A pair of 17th century copper stirrups made for Charles I are to sell at Christie’s.
They’re offered in the Exceptional Sale in London on July 7, with an estimate of £40,000-60,000 ($50,760-76,140).
They bear the initials CR (Charles Rex) and the date 1626.
The Battle of the Boyne remains a flashpoint in Irish history
What makes them truly special is their association with William of Orange, who used them at the Battle of the Boyne in 1690.
The Protestant Charles II (son of Charles I) was succeeded by the Catholic James II in 1685.
William, originally from the Netherlands, was a grandson of Charles I. In 1688, he invaded England – an event known as the Glorious Revolution.
After his defeat in England James fled to Ireland, where he enjoyed strong support among Catholics, but was defeated at the Battle of the Boyne and forced into exile in France.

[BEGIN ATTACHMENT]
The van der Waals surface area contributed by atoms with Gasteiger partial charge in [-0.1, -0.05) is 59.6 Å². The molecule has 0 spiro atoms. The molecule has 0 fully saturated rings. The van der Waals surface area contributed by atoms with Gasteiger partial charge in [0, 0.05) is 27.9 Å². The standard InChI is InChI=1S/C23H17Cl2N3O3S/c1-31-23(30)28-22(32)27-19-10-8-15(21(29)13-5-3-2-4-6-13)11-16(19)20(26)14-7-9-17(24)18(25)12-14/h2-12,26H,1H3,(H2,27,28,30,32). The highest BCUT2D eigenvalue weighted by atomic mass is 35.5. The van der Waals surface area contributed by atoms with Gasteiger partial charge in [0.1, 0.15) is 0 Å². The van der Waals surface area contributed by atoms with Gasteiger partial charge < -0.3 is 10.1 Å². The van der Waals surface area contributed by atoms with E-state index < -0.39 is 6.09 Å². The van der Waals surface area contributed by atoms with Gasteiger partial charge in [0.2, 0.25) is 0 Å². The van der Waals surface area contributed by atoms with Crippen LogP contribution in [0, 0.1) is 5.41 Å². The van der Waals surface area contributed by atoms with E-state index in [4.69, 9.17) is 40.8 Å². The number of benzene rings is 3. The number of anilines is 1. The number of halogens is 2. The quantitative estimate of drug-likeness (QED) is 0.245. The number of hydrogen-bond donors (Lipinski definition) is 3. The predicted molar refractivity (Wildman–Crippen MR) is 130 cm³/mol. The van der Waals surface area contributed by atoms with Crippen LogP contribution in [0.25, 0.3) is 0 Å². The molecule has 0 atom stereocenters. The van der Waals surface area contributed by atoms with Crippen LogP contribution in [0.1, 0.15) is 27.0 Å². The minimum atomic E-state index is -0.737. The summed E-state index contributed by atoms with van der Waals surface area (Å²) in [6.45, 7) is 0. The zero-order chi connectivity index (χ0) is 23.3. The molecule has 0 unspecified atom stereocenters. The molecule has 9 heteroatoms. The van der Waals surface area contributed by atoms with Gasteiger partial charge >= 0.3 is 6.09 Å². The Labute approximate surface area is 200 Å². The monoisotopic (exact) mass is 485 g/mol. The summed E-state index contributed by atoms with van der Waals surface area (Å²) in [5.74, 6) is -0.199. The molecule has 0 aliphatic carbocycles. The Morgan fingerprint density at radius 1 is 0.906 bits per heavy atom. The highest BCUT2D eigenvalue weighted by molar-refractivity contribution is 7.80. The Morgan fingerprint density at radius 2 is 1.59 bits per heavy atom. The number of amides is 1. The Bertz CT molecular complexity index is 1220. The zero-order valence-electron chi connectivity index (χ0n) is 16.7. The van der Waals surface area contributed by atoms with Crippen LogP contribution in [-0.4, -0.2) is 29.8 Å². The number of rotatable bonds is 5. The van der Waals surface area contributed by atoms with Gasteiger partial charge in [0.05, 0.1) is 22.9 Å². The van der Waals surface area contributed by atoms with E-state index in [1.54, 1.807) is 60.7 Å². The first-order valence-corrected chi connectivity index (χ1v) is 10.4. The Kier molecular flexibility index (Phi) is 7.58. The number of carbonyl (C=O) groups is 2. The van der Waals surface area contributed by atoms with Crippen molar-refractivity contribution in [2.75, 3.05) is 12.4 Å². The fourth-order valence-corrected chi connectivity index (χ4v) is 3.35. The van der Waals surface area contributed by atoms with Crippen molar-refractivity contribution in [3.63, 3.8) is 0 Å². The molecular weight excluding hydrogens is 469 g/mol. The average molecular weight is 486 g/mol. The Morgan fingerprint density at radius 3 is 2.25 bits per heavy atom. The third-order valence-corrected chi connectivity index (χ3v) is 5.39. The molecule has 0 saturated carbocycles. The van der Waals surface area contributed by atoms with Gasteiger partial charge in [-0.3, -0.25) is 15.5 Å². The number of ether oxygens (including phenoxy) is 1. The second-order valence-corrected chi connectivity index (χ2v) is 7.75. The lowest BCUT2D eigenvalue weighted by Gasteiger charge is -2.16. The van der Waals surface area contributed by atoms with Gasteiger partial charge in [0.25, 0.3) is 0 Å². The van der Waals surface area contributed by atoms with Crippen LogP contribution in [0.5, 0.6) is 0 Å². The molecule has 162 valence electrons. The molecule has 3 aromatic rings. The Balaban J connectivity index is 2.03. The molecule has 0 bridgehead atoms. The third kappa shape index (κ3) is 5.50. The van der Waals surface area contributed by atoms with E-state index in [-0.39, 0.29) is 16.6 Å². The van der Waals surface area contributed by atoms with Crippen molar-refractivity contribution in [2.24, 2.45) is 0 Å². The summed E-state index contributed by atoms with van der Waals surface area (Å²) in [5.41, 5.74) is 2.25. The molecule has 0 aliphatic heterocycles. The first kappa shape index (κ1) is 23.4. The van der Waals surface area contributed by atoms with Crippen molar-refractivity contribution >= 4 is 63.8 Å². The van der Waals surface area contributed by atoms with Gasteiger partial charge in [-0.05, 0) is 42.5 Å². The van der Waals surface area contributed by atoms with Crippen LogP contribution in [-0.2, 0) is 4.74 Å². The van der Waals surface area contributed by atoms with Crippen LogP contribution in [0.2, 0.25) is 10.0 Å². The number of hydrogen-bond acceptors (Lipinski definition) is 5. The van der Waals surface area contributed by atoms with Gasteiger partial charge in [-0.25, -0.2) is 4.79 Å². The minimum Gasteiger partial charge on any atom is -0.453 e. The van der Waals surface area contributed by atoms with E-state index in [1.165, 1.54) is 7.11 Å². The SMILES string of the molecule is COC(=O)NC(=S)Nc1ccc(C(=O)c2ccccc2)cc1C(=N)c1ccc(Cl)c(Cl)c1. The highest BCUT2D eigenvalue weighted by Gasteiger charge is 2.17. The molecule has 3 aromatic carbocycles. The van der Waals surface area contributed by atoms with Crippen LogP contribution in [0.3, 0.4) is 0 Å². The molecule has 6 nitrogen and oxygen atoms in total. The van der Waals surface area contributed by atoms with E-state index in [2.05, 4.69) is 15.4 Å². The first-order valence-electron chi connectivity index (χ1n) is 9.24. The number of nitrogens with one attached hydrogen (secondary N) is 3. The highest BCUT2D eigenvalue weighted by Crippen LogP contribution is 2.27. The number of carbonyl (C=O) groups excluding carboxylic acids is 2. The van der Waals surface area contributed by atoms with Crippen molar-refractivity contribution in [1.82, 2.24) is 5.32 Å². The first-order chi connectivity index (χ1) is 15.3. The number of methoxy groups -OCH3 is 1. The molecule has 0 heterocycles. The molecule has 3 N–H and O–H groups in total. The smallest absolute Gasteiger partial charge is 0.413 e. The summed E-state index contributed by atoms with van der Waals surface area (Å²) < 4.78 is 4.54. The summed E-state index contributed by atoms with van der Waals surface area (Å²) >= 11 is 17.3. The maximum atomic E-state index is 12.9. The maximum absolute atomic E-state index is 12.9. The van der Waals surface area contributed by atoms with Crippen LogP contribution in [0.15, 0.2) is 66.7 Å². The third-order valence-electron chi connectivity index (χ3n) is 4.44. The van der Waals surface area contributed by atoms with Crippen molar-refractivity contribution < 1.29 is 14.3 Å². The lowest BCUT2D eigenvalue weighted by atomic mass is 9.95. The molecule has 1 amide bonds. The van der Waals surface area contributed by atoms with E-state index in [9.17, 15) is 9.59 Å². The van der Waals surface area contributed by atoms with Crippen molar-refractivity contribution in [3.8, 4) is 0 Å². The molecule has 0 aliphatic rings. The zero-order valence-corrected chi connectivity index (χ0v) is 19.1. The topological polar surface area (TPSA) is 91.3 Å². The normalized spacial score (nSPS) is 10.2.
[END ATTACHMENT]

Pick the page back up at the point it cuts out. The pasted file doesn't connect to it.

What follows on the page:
This battle remains a flashpoint in Northern Ireland.
The date (July 12) is commemorated each year in a controversial march by the Orange Order, a sectarian Protestant group named for William of Orange, and other unionist groups that want Northern Ireland to remain part of the UK.
The marches have been the cause of violence between Catholic and Protestant communities.
Christie’s explains: “William’s use of accoutrements belonging to his grandfather, Charles I, such as these stirrups, was a symbolic gesture…
“It is believed that no other pairs of 17th-century stirrups with a royal association are known to survive.”
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